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Why does this Scala code:

class Test
  def foo: (Int, String) =
    (123, "123")

  def bar: Unit =
    val (i, s) = foo

generate the following bytecode for bar() that constructs a new Tuple2, passes the Tuple2 from foo() to it and then gets the values out of it?

public void bar();
 0:   aload_0
 1:   invokevirtual   #28; //Method foo:()Lscala/Tuple2;
 4:   astore_2
 5:   aload_2
 6:   ifnull  40
 9:   new     #7; //class scala/Tuple2
 12:  dup
 13:  aload_2
 14:  invokevirtual   #32; //Method scala/Tuple2._1:()Ljava/lang/Object;
 17:  aload_2
 18:  invokevirtual   #35; //Method scala/Tuple2._2:()Ljava/lang/Object;
 21:  invokespecial   #20; //Method scala/Tuple2."<init>":(Ljava/lang/Object;Ljava/lang/Object;)V
 24:  astore_1
 25:  aload_1
 26:  invokevirtual   #39; //Method scala/Tuple2._1$mcI$sp:()I
 29:  istore_3
 30:  aload_1
 31:  invokevirtual   #35; //Method scala/Tuple2._2:()Ljava/lang/Object;
 34:  checkcast       #41; //class java/lang/String
 37:  astore  4

Is this because the compiler isn't checking that foo()s return value isn't a tuple?

Will the JVM optimize the construction away anyway?

share|improve this question
foo's return value is a tuple. Why do you think it is not? – Daniel C. Sobral Nov 19 '11 at 20:41
foo does return a type, but at 9: in bar() it constructs a new tuple. – Blair Zajac Nov 20 '11 at 21:21
up vote 4 down vote accepted

This seems to be according to the spec (in 4.1 Value Declarations and Definitions - slightly reformatted for stackoverflow display):

Value definitions can alternatively have a pattern (§8.1) as left-hand side. If p is some pattern other than a simple name or a name followed by a colon and a type, then the value definition val p = e is expanded as follows:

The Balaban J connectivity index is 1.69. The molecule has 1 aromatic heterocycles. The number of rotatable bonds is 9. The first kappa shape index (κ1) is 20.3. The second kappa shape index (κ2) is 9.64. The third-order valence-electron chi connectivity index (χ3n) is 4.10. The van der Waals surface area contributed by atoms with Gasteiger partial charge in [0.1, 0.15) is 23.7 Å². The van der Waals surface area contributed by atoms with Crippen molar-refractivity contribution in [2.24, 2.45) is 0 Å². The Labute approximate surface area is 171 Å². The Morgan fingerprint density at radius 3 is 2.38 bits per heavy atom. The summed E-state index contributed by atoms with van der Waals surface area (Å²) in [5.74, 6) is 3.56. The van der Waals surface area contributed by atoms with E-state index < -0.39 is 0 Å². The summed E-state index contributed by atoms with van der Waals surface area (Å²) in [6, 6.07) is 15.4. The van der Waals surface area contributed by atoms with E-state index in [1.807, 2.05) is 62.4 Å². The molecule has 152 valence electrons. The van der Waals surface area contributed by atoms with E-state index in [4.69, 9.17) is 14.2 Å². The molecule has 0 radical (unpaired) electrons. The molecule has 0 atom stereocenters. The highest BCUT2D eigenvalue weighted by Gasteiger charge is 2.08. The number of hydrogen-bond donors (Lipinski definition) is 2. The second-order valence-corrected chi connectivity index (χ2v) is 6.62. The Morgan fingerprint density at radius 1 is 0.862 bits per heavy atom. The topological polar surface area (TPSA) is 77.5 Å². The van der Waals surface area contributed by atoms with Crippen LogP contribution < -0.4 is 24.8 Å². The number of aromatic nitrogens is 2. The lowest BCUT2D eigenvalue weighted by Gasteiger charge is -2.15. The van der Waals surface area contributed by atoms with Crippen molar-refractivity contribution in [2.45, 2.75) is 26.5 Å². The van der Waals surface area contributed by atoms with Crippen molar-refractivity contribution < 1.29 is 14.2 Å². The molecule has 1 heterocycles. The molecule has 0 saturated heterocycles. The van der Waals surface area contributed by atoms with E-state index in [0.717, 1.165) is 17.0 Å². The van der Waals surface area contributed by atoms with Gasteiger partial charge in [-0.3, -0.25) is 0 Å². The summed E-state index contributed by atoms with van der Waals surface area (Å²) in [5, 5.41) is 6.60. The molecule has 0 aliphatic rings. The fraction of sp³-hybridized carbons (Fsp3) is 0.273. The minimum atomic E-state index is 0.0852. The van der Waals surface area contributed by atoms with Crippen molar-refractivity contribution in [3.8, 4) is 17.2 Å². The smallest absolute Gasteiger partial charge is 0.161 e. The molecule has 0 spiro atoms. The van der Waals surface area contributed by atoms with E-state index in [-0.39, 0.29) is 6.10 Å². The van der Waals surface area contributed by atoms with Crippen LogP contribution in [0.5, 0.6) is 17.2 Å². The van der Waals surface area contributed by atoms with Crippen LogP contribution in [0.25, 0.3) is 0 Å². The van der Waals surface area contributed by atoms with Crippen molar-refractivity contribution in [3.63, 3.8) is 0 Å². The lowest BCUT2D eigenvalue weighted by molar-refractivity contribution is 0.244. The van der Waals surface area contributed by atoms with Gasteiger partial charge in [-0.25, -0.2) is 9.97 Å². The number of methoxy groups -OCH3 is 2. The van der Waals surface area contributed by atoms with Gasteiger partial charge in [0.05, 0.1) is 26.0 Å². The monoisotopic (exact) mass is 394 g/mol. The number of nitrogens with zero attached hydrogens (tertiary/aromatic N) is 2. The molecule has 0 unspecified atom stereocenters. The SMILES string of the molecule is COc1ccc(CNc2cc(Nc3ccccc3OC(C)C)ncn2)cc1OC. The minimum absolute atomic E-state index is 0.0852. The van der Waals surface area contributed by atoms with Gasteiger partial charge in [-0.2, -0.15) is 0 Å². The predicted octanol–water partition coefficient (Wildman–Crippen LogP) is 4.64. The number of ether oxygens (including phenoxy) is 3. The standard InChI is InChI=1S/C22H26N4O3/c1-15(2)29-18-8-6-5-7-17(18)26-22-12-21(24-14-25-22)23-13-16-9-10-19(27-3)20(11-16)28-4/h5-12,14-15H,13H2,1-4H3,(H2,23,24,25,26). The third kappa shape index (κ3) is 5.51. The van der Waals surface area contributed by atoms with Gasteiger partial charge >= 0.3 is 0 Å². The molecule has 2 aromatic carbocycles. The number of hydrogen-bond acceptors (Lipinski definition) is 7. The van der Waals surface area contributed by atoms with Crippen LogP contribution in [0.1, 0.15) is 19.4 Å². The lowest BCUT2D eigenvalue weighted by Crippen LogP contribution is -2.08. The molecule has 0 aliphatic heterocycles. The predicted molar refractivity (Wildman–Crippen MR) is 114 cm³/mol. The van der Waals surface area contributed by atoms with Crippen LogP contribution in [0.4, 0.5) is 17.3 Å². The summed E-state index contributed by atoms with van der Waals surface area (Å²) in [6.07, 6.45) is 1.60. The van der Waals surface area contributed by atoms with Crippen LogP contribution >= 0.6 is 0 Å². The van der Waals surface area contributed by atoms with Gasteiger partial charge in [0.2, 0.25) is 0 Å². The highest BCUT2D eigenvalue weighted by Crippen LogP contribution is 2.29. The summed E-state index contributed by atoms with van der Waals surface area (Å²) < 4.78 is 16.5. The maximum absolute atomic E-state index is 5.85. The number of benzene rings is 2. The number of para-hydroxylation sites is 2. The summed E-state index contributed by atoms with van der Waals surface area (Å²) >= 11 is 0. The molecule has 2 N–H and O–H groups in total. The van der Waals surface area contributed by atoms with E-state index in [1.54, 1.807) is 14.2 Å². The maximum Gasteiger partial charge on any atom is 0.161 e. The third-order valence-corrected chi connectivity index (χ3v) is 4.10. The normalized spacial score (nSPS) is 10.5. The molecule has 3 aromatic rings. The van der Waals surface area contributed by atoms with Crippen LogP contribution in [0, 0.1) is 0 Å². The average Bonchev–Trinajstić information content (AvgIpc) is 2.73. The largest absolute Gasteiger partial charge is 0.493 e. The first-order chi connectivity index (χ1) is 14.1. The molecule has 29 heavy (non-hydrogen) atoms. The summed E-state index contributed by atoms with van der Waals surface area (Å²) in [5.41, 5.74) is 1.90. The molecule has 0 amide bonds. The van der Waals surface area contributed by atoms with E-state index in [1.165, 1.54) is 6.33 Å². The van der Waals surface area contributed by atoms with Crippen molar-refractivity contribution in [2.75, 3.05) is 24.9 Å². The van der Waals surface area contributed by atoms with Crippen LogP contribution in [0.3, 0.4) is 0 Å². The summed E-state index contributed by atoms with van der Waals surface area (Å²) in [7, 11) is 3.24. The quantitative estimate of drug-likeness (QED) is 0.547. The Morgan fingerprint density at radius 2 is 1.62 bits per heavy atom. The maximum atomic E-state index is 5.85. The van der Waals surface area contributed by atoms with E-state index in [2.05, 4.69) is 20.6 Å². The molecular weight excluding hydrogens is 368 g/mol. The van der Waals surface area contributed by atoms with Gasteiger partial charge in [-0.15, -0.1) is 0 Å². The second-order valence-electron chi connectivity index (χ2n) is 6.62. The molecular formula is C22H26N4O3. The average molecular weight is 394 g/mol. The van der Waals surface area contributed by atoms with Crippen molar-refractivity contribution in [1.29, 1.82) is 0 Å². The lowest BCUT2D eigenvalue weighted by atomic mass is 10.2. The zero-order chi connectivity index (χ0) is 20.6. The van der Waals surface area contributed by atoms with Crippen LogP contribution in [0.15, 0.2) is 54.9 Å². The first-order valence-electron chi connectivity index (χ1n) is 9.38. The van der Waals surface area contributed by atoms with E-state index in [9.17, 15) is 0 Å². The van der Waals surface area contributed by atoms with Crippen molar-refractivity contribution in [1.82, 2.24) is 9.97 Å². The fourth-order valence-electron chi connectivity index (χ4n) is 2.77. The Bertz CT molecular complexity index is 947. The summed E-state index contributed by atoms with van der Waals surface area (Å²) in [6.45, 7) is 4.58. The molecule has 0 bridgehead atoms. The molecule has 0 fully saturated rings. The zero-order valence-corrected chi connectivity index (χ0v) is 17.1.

1. If the pattern p has bound variables x1, . . . , xn, where n >= 1: Here, $x is a fresh name.
  val $x = e match {case p => (x1, . . . , xn)}
  val x1 = $x._1
  . . .
  val xn = $x._n

So the tuple creation happens in the parser phase. So val (i, s) = (1, "s") expends at the end of the parser phase to:

private[this] val x$1 = scala.Tuple2(1, "s"): @scala.unchecked match {    
  case scala.Tuple2((i @ _), (s @ _)) => scala.Tuple2(i, s)
val i = x$1._1;
val s = x$1._2

Measuring this on this simple test on a million iterations:

def foo: (Int, String) = (123, "123")
def bar: Unit = { val (i, s) = foo }
def bam: Unit = { val f = foo; val i = f._1; val s = f._2 }


foo: Elapsed: 0.030
bar: Elapsed: 0.051
._1 ._2 access: Elapsed: 0.040

and with -optimize flag:

foo: Elapsed: 0.027
bar: Elapsed: 0.049
._1 ._2 access: Elapsed: 0.029
share|improve this answer
Thanks. BTW, the Scala 2.9 compiler with and without -optimize generates the same bytecode for the Test class I pasted, but perhaps it helped out on the benchmarking code to make the times faster. – Blair Zajac Nov 20 '11 at 21:30

It seems like a missed optimization opportunity in scalac.

The relevant part of the compiler us Unapplies#caseClassUnapplyReturnValue, which calls TreeDSL#SOME to generate code to create a new TupleN

share|improve this answer

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